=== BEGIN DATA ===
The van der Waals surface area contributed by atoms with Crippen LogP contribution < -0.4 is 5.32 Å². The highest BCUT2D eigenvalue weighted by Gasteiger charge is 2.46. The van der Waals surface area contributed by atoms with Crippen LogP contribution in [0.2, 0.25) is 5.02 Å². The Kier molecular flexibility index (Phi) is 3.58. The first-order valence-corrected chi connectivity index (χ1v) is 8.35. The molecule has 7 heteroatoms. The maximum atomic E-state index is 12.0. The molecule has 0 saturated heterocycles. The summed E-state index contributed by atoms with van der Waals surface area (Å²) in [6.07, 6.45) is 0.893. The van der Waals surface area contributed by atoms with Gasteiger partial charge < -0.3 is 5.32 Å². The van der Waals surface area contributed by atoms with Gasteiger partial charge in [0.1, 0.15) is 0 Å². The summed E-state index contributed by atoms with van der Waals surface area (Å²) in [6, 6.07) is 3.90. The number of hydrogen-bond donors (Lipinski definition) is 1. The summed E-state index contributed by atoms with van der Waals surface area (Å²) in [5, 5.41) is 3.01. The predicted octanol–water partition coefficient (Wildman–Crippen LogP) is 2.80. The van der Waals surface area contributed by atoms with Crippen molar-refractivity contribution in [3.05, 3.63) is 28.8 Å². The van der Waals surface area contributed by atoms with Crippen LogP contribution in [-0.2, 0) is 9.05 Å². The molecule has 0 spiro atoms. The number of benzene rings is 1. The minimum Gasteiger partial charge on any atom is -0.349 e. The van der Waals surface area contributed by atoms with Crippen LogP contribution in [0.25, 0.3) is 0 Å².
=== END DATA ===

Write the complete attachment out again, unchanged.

The van der Waals surface area contributed by atoms with Crippen LogP contribution < -0.4 is 5.32 Å². The highest BCUT2D eigenvalue weighted by Gasteiger charge is 2.46. The van der Waals surface area contributed by atoms with Crippen LogP contribution in [0.2, 0.25) is 5.02 Å². The Kier molecular flexibility index (Phi) is 3.58. The first-order valence-corrected chi connectivity index (χ1v) is 8.35. The molecule has 7 heteroatoms. The maximum atomic E-state index is 12.0. The molecule has 0 saturated heterocycles. The summed E-state index contributed by atoms with van der Waals surface area (Å²) in [6.07, 6.45) is 0.893. The van der Waals surface area contributed by atoms with Gasteiger partial charge < -0.3 is 5.32 Å². The van der Waals surface area contributed by atoms with Gasteiger partial charge in [0.1, 0.15) is 0 Å². The summed E-state index contributed by atoms with van der Waals surface area (Å²) in [6, 6.07) is 3.90. The number of hydrogen-bond donors (Lipinski definition) is 1. The summed E-state index contributed by atoms with van der Waals surface area (Å²) in [5, 5.41) is 3.01. The predicted octanol–water partition coefficient (Wildman–Crippen LogP) is 2.80. The van der Waals surface area contributed by atoms with Crippen molar-refractivity contribution in [3.05, 3.63) is 28.8 Å². The van der Waals surface area contributed by atoms with Crippen LogP contribution in [-0.2, 0) is 9.05 Å². The molecule has 0 spiro atoms. The number of benzene rings is 1. The minimum Gasteiger partial charge on any atom is -0.349 e. The van der Waals surface area contributed by atoms with Crippen LogP contribution in [0.25, 0.3) is 0 Å².